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Hidden History of Roanoke: Star City Stories

Nelson Harris

How did a Roanoke neighbor's secret upend North Carolina politics and why did a weeding scandal in Big Lick make front-page headlines in New York? These questions and many more are answered in this exciting volume of hidden stories and forgotten tales from the Star City. Discover why a Roanoker was found frozen in the North Atlantic and what Mother's Day crime and trial shocked the city in 1949. Meet the Black Cardinals, a semipro African American baseball team that played in the 1930s and '40s, and find out how a fistfight at Shenandoah Life helped save the company. Author Nelson Harris delves into the annals of history to uncover these marvelous and mostly unknown stories of the Star City of the South.


Holly Brinja

Are you excited about planning your next trip? Do you want to try something new? Would you like some guidance from a local? If you answered yes to any of these questions, then this Greater Than a Tourist book is for you. Greater Than a Tourist- Roanoke, Virginia USA by Holly Brinja offers the inside scoop on Roanoke. Most travel books tell you how to travel like a tourist. Although there is nothing wrong with that, as part of the Greater Than a Tourist series, this book will give you travel tips from someone who has lived at your next travel destination. In these pages, you will discover advice that will help you throughout your stay. This book will not tell you exact addresses or store hours but instead will give you excitement and knowledge from a local that you may not find in other smaller print travel books. Travel like a local. Slow down, stay in one place, and get to know the people and the culture. By the time you finish this book, you will be eager and prepared to travel to your next destination.

The Lost Colony of Roanoke: Its Fate and Survival (1915)

Stephen B. Weeks

The Roanoke Colony, also known as the Lost Colony, established on Roanoke Island, in what is today's Dare County, North Carolina, United States, was a late 16th-century attempt by Queen Elizabeth I to establish a permanent English settlement. The enterprise wasoriginally financed and organized by Sir Humphrey Gilbert, who drowned in 1583 during an aborted attempt to colonize St. John's, Newfoundland. Sir Humphrey Gilbert's half-brother, Sir Walter Raleigh, later gained his brother's charter from the Queen and subsequently executed the details of the charter through his delegates Ralph Lane and Richard Grenville, Raleigh's distant cousin.The final group of colonists disappeared during the Anglo-Spanish War, three years after the last shipment of supplies from England. Their disappearance gave rise to the nickname "The Lost Colony". To this day there has been no conclusive evidence as to what happened to the colonists.This book points to evidence suggesting that this colony merged with local tribes and became one people.This pre-1923 publication has been reformatted for the Kindle and may contain an occasional defect from the original publication or from the reformatting process.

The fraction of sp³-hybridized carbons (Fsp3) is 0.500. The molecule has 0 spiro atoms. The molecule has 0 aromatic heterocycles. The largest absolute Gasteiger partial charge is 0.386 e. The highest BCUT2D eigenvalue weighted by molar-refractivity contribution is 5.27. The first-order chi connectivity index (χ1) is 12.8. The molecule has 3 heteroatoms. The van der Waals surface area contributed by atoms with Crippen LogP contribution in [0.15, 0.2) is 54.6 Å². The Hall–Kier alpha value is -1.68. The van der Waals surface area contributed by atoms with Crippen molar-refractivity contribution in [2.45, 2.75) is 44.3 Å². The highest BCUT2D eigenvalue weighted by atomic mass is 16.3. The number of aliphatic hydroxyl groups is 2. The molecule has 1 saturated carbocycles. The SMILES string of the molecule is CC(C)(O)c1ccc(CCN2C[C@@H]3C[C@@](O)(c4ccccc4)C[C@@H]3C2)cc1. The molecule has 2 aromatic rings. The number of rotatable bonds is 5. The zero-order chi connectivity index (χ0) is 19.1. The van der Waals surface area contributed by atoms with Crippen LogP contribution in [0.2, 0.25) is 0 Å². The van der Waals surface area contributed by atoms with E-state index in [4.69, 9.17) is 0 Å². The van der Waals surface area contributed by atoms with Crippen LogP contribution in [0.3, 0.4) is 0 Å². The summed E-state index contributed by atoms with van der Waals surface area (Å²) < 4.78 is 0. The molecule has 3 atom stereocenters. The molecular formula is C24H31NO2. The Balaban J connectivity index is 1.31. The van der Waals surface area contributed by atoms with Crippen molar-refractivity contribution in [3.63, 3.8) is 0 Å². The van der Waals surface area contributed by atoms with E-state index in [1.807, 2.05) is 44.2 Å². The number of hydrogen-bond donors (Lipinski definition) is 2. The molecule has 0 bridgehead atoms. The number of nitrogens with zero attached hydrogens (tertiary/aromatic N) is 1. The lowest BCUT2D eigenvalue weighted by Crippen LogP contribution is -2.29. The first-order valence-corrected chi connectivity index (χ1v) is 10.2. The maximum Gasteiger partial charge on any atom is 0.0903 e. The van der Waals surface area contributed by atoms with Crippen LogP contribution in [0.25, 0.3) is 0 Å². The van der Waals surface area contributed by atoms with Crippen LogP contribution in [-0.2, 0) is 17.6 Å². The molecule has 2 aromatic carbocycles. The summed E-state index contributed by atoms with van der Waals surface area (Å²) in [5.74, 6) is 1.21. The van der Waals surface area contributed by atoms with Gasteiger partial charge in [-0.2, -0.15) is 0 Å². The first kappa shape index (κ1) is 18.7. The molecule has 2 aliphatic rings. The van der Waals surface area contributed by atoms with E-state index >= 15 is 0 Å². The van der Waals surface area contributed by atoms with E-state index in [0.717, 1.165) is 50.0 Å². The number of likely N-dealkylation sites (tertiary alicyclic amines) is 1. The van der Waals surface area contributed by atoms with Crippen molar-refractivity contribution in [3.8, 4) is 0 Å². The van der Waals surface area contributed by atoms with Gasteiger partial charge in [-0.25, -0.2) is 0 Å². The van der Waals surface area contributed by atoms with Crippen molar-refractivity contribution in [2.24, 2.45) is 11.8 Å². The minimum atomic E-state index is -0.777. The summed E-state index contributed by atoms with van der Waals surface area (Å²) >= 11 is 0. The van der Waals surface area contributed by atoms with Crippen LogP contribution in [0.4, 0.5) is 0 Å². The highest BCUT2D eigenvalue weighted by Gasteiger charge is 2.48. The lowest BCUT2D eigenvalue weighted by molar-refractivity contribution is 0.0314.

A Walking Tour of Roanoke, Virginia

Doug Gelbert

There is no better way to see America than on foot. And there is no better way to appreciate what you are looking at than with a walking tour. This walking tour of Roanoke, Virginia is ready to explore when you are. Each walking tour describes historical, architectural landmarks, cultural sites and ecclesiastic touchstones and provides step-by-step directions. Every tour also includes a quick primer on identifying architectural styles seen on American streets.German and Scotch-Irish settlers pushed down into the Roanoke Valley from Pennsylvania in the early 1740s and by 1746 this area carried the name "Big Lick." It came by its name honestly as the marshy conditions of the salt lick and the lack of a dependable supply of fresh water inhibited attempts to establish towns. Only the town of Salem would establish a lasting foothold.In 1838 enough homesteaders had arrived to warrant the creation of Roanoke County. A few years earlier William Rowland had purchased land in what would one day be downtown Roanoke and laid out building lots. The town was chartered as Gainesborough, taking its name from Rowland's partner, Kemp Gaines. The development did not, however cause a growth explosion - tax rolls listed four buildings in Gainesborough and six next door in Big Lick.The railroad arrived in 1852 and the town began to stir, although progress was temporarily impeded by the Civil War. Big Lick was chartered as a town in 1874 as the population reached 600. In 1881, however, the Shenandoah Valley Railroad that ran north-south from Hagerstown, Maryland merged with the Atlantic, Mississippi & Ohio Railroad whose lines ran east-west. After an inducement of $10,000 and other concessions, Big Lick was chosen as the intersection and headquarters for the newly named Norfolk & Western Railway Company. Big Licksters immediately offered to rename their town after railroad president Frederick J. Kimball but he demurred in favor of "Roanoke," an Indian term roughly translating to "shell money."The town was launched on a decades-long boom that established it as the dominant city in southwest Virginia. The railroad and its great maintenance shops would drive Roanoke for much of the next 75 years. Steam engines continued to roll off its tracks until 1953. Other industries, including enormous cellulose factories followed, pushing the population of the city proper to 100,000 with three times as many people in the surrounding area.As befits its legacy as a railroad town, we'll start our walking tour hard by the historic tracks and begin by looking across to a relic that dates back to the very earliest days of train travel in Roanoke...